I was simply trying to let the OP know that he would not have to worry about the water on his trip up north wherever he may decide to go.

            I paddled the Connecticut river from South Pittsburg to the Long Island Sound last year and drank filtered River water the whole way with no problems and no worries. I did have a couple of Beers at the Harpoon Brewery in Winsor VT. There is a designated camp site on the river about 1/2 mile from the brewery. Had I nice dinner there, they had a band that night, overall a good evening at about the mid point of the trip, highly recommended. Of course , then it was back to river water.

            John M.
            Because It's There, and it may not be tomorrow


            • #21
              Originally posted by yellowcanoe View Post

              You may want to prefilter your water if you use a Steripen.
              Yep, I use a prefilter when using my steripen. I may look into a backpacker filter as well for any water heavily-laden with particulates.

              Originally posted by Connecticut Yankee View Post

              I was simply trying to let the OP know that he would not have to worry about the water on his trip up north wherever he may decide to go.

              I paddled the Connecticut river from South Pittsburg to the Long Island Sound last year and drank filtered River water the whole way with no problems and no worries. I did have a couple of Beers at the Harpoon Brewery in Winsor VT.
              Good to know, both about the river water and the Brewery!


              • #22

                if the water has sediment in it I let it sit in my bailing bucket for a while, then I treat or filter it. I find the different tastes of bodies of water in the ADKs adds t the experience.


                • #23


                  In an attempt to bring back the original question of places to paddle in the Adirondacks, I will suggest my favorite route...

                  Lows Lake to Oswegatchie... Ahhhhh.... GREAT place. You said you didn't want a portage of more than 300 yards but trust me when I say, it is worth it. My girlfriend and I did it summer '15 at the end of black fly season (2nd week of June) and it was perfect.

                  The trip total according to my GPS was 35.5 miles. We did it in 2 nights 3 days not killing ourselves, but not really relaxing either.

                  First, an overview of the trip... Put in at Lows Lower Dam and paddle up the "river" (i used "" because there is basically no current) to Lows Upper Dam. Short portage around upper dam (probably 1/8-1/4 mile). Then comes the lake. Beautiful lake. To get from put in to the other side of the lake is about 11 miles of paddling. Then there is a 3.5 mile hike with a pond (that takes about .5 miles out of hiking). After the hike you arrive at the river where it is flat moving water all the way down. Maybe a lessthan class I rapid here and there. The river is narrow and winds like the dickens. My girlfriend and I counted over 40 beaver dams we crossed although we only had to get out of our boats ONCE to get over one. About half way down the river is High Falls which is beautiful. Then you get back in your boat and finish the river. Doing the math, the river is about 21 miles.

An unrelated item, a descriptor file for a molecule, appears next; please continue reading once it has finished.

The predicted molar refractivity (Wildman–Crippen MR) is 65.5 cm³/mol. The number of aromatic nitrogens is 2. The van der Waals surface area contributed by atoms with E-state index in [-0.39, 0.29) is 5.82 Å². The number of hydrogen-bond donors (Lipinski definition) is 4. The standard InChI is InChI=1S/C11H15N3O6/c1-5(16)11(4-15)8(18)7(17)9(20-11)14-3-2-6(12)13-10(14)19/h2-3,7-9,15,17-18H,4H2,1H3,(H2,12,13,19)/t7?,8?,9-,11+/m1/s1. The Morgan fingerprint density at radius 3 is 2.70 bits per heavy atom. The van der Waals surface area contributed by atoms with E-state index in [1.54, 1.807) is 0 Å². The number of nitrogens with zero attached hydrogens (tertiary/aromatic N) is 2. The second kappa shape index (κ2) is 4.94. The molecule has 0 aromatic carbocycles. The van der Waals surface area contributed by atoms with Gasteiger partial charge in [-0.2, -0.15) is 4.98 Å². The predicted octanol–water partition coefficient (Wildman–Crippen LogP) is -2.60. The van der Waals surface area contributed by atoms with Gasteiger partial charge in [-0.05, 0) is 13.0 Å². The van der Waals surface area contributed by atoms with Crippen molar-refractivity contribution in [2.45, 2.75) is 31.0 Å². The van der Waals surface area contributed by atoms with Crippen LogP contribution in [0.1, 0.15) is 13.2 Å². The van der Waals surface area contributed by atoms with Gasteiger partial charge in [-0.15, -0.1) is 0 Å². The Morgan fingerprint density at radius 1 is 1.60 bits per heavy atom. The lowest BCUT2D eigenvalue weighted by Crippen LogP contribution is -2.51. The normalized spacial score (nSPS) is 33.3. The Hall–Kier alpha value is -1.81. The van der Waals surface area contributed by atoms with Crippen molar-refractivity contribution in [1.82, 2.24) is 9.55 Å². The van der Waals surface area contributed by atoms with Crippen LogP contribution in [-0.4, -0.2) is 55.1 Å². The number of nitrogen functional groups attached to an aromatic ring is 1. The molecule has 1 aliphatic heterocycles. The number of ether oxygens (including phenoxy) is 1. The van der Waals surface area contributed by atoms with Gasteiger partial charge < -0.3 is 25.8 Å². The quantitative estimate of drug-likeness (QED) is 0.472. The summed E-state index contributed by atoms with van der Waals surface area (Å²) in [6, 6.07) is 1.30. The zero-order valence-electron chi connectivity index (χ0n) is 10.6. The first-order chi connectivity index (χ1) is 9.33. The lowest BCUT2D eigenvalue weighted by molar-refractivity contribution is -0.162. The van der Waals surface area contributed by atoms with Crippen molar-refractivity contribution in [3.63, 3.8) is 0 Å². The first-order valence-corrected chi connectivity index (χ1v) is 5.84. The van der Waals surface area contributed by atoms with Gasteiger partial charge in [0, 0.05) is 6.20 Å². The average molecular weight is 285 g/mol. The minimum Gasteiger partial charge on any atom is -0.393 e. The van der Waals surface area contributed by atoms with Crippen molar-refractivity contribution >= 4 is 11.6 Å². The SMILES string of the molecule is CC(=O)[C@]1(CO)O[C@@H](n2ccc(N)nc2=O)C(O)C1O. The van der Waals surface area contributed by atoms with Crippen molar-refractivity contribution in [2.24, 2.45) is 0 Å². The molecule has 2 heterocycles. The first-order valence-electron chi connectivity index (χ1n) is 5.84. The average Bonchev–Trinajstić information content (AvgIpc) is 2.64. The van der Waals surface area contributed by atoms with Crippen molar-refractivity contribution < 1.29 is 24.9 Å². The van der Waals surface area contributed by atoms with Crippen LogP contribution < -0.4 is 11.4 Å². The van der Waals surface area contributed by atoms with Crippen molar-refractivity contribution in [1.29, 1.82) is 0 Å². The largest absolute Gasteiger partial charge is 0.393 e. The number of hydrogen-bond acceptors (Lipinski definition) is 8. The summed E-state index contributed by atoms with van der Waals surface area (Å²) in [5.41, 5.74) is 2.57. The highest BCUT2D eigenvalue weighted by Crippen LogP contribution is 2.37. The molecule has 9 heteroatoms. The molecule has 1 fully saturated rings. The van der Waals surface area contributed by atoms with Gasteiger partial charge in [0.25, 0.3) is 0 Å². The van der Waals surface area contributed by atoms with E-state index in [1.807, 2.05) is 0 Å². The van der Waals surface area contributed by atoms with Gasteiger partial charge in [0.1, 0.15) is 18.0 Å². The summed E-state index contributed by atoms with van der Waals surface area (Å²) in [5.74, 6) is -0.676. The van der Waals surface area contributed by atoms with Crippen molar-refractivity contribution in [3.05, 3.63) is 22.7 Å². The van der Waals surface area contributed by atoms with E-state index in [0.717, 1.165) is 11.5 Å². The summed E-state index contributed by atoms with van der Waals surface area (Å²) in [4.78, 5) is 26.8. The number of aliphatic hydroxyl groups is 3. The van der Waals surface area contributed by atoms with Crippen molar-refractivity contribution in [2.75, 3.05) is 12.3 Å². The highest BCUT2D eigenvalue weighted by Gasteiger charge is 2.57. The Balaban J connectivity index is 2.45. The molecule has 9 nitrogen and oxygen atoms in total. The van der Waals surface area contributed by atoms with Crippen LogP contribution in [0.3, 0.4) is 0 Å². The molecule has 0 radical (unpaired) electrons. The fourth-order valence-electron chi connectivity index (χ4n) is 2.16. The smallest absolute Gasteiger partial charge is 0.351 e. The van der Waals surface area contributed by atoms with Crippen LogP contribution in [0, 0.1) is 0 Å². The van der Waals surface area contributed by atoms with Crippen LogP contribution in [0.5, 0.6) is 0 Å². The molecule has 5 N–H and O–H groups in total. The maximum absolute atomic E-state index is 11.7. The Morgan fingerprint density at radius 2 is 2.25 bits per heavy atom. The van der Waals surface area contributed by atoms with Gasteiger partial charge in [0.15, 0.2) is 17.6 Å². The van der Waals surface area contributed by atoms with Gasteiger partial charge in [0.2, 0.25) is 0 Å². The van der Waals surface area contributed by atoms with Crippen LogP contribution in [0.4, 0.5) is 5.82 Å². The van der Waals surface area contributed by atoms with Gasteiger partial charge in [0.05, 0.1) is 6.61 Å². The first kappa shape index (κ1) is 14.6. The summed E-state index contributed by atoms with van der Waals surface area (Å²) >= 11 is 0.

My girlfriend and I dropped off the truck at inlet and had St. Regis Canoe Outfitters come pick up the truck and drive it to our take out spot (called "inlet" because on Inlet Rd.). It cost around $200 if I remember correctly.

                  So, just like your short boat, I used my 10' Old Town and my girlfriend her 11.5' Old Town. We started at 8am in the morning and got to the other side of the lake by 5pm. That is with stopping multiple times for food, bathroom, and stretch breaks. The next morning we paddled the last 3/4 mile to the hiking trail and did the portage. We have kayak rolling carts and the trail was certainly tame enough for us to use them. KEEP IN MIND, that hike takes a long time with a girlfriend (HAHA just kidding...) and with a full boat in your arms. So after we got to the river, we found the first campsite and crashed for the night (it was still daylight but we were that tired). The next day was easy because all you have to do is steer going down stream. We spent most of the day on the river and stopped for about an hour at High Falls. We made it to our car around 4pm and headed to the campground.